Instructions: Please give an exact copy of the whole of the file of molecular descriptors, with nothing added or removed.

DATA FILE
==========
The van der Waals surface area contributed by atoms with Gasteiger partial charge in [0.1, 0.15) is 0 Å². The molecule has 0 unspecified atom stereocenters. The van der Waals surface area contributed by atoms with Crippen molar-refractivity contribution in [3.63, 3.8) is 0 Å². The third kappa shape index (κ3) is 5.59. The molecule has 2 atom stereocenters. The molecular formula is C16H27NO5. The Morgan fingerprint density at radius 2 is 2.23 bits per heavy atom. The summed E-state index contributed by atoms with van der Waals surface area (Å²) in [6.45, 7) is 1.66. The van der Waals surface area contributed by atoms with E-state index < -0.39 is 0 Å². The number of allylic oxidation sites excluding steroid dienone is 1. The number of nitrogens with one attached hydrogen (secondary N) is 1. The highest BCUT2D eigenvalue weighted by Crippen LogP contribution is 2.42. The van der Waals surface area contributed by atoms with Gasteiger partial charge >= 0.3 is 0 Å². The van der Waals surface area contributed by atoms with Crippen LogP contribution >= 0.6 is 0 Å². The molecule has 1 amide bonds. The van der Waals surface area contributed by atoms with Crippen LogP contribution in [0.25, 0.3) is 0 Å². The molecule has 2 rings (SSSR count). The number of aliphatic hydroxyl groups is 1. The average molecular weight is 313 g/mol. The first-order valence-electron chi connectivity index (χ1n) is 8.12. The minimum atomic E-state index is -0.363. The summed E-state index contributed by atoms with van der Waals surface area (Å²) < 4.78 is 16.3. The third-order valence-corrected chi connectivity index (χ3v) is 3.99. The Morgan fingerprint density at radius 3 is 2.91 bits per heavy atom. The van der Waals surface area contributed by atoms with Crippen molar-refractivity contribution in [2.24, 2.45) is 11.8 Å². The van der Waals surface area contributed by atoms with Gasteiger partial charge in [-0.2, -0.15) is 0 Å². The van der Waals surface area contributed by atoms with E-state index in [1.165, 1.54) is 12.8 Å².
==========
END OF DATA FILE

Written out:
The van der Waals surface area contributed by atoms with Gasteiger partial charge in [0.1, 0.15) is 0 Å². The molecule has 0 unspecified atom stereocenters. The van der Waals surface area contributed by atoms with Crippen molar-refractivity contribution in [3.63, 3.8) is 0 Å². The third kappa shape index (κ3) is 5.59. The molecule has 2 atom stereocenters. The molecular formula is C16H27NO5. The Morgan fingerprint density at radius 2 is 2.23 bits per heavy atom. The summed E-state index contributed by atoms with van der Waals surface area (Å²) in [6.45, 7) is 1.66. The van der Waals surface area contributed by atoms with E-state index < -0.39 is 0 Å². The number of allylic oxidation sites excluding steroid dienone is 1. The number of nitrogens with one attached hydrogen (secondary N) is 1. The highest BCUT2D eigenvalue weighted by Crippen LogP contribution is 2.42. The van der Waals surface area contributed by atoms with Gasteiger partial charge >= 0.3 is 0 Å². The van der Waals surface area contributed by atoms with Crippen LogP contribution >= 0.6 is 0 Å². The molecule has 1 amide bonds. The van der Waals surface area contributed by atoms with Crippen LogP contribution in [0.25, 0.3) is 0 Å². The molecule has 2 rings (SSSR count). The number of aliphatic hydroxyl groups is 1. The average molecular weight is 313 g/mol. The first-order valence-electron chi connectivity index (χ1n) is 8.12. The minimum atomic E-state index is -0.363. The summed E-state index contributed by atoms with van der Waals surface area (Å²) < 4.78 is 16.3. The third-order valence-corrected chi connectivity index (χ3v) is 3.99. The Morgan fingerprint density at radius 3 is 2.91 bits per heavy atom. The van der Waals surface area contributed by atoms with Crippen molar-refractivity contribution in [2.24, 2.45) is 11.8 Å². The van der Waals surface area contributed by atoms with Gasteiger partial charge in [-0.2, -0.15) is 0 Å². The van der Waals surface area contributed by atoms with E-state index in [1.165, 1.54) is 12.8 Å².